Please continue reading this story on the Grow magazine website.
Veggie lovers of all stripes will converge on the University of Wisconsin–Madison campus to celebrate tasty, local vegetables at the fourth annual Farm to Flavor dinner on Sept. 26. During the event, which runs 6:30-8:30 p.m. at the Discovery Building, participants will have the opportunity to sample chef-designed dishes showcasing top vegetable varieties identified through the university’s Seed to Kitchen Collaborative, as well as listen to a panel discussion featuring chefs, farmers and plant breeders involved in the project. See below for ticketing information.
The Seed to Kitchen Collaborative connects plant breeders with Wisconsin farmers and chefs interested in developing delicious organic vegetable varieties with high culinary quality that are well-adapted for the area, with the goal of supporting local food systems. More than 20 plant breeders from UW–Madison, other universities, seed companies, non-profits, and independent farms have contributed numerous varieties of 12 different crops to the project. Trials are conducted at the university’s West Madison and Spooner Agricultural Research Stations to compare crops for flavor, productivity, disease resistance and earliness.
“The Seed to Kitchen Collaborative is working with plant breeders to develop varieties that perform well for direct-market growers in the Upper Midwest, with a focus on flavor,” says project leader Julie Dawson, a UW–Madison assistant professor of horticulture.
Every month, a group of Madison-based chefs gather to taste the produce from the trials and provide information to breeders about flavor. Participating chefs include: Eric Benedict and Yusuf Bin-Rella of UW–Madison’s Four Lakes Market; Daniel Bonanno of A Pig in a Fur Coat; Sean Fogarty of Steenbock’s on Orchard; Jonny Hunter of Underground Food Collective and Forequarter; and Tory Miller of L’Etoile, Graze, Sujeo and Estrellon.
“It is a great experience being part of this collaboration because not only do we get to have personal input in the taste of crops we are looking for, but we get to learn more about the growing and research processes, which really expands our knowledge base as chefs,” says Bonanno.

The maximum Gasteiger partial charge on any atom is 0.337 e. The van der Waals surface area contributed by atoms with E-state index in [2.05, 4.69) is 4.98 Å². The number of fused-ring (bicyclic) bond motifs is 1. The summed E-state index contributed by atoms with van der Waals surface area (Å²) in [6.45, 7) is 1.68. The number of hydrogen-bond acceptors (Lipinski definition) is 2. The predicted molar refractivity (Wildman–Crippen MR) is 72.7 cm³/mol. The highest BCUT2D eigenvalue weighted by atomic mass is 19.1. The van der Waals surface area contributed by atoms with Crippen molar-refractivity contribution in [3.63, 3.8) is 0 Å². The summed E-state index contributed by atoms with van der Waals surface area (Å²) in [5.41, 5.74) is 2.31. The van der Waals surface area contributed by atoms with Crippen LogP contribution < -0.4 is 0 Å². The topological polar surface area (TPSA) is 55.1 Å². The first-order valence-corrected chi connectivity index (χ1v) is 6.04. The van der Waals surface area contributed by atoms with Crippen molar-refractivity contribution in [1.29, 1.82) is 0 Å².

Early bird tickets for the Farm to Flavor dinner are available for $25. After Aug. 16, the price goes up to $30, and same-day tickets are $35. To purchase tickets, go to: https://go.wisc.edu/farmtoflavor.
For more information about Farm to Flavor, contact Julie Dawson at.
Seed to Kitchen Collaborative partners include the Department of Horticulture and Department of Agronomy at the UW–Madison College of Agricultural and Life Sciences, the college’s Agricultural Research Stations, UW-Extension Cooperative Extension, local growers, and local chefs.
Original article created by Michael P. King at https://news.cals.wisc.edu
GIANT PUMPKIN REGATTA!
Saturday, October 13th @ 12pm
Lake Mendota Memorial Union Terrace
Sponsored by: UW-Madison Department of Horticulture & UW Hoofer Sailing Club
MADISON, Wis. (AP) — Wisconsin apple growers had a productive year in 2017, but cranberry and tart cherry producers faced more challenges.
Recent data from the National Agricultural Statistics Service found apple production increased almost 20 percent in the state between 2016 and 2017, Wisconsin Public Radio reported.
The 2017 spring weather helped apple growers recover, producing 49 million pounds (22 million kilograms) of apples, said Amaya Atucha, a fruit crop specialist for the University of Wisconsin-Extension. Production could continue to rise this year, she said.
“A lot of the orchards are going through the process of renovation and changing their production systems to a more high-density system, which are much more productive,” Atucha said.
But Wisconsin produced 12 percent fewer barrels of cranberries last year than in 2016. The state’s tart cherries also saw a 17 percent decline.
Production levels dropped due to a 2016 spring frost, Atucha said. Cherry producers in Wisconsin and across the U.S. are also battling an invasive pest called the spotted wing drosophila, she said.
Cranberry prices have been below the cost of production, which has led many growers to upgrade their beds, Atucha said.
“Some of the growers are taking out of production older varieties and that basically means that, by renewing, you have a couple of years where you don’t have any production,” Atucha said.
Information from: Wisconsin Public Radio, http://www.wpr.org
— Wisconsin Public Radio via The Associated Press